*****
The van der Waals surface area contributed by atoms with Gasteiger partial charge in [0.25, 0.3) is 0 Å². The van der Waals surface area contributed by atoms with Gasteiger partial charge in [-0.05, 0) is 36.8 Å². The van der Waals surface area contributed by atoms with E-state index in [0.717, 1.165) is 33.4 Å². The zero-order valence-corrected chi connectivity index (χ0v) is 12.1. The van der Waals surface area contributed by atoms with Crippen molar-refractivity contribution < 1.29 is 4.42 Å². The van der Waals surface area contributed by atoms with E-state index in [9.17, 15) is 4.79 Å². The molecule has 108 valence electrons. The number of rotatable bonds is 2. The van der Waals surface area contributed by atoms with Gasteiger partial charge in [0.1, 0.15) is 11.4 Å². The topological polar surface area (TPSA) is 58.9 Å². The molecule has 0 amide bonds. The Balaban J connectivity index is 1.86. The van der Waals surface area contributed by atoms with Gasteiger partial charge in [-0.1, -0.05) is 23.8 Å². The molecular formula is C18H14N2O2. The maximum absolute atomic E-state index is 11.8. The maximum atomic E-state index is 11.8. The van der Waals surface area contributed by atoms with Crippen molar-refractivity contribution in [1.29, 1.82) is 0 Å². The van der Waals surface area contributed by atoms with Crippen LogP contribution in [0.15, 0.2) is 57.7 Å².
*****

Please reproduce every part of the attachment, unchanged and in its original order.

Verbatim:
The van der Waals surface area contributed by atoms with Gasteiger partial charge in [0.25, 0.3) is 0 Å². The van der Waals surface area contributed by atoms with Gasteiger partial charge in [-0.05, 0) is 36.8 Å². The van der Waals surface area contributed by atoms with E-state index in [0.717, 1.165) is 33.4 Å². The zero-order valence-corrected chi connectivity index (χ0v) is 12.1. The van der Waals surface area contributed by atoms with Crippen molar-refractivity contribution < 1.29 is 4.42 Å². The van der Waals surface area contributed by atoms with E-state index in [9.17, 15) is 4.79 Å². The molecule has 108 valence electrons. The number of rotatable bonds is 2. The van der Waals surface area contributed by atoms with Gasteiger partial charge in [0.1, 0.15) is 11.4 Å². The topological polar surface area (TPSA) is 58.9 Å². The molecule has 0 amide bonds. The Balaban J connectivity index is 1.86. The van der Waals surface area contributed by atoms with Gasteiger partial charge in [-0.1, -0.05) is 23.8 Å². The molecular formula is C18H14N2O2. The maximum absolute atomic E-state index is 11.8. The maximum atomic E-state index is 11.8. The van der Waals surface area contributed by atoms with Crippen molar-refractivity contribution in [1.29, 1.82) is 0 Å². The van der Waals surface area contributed by atoms with Crippen LogP contribution in [0.15, 0.2) is 57.7 Å².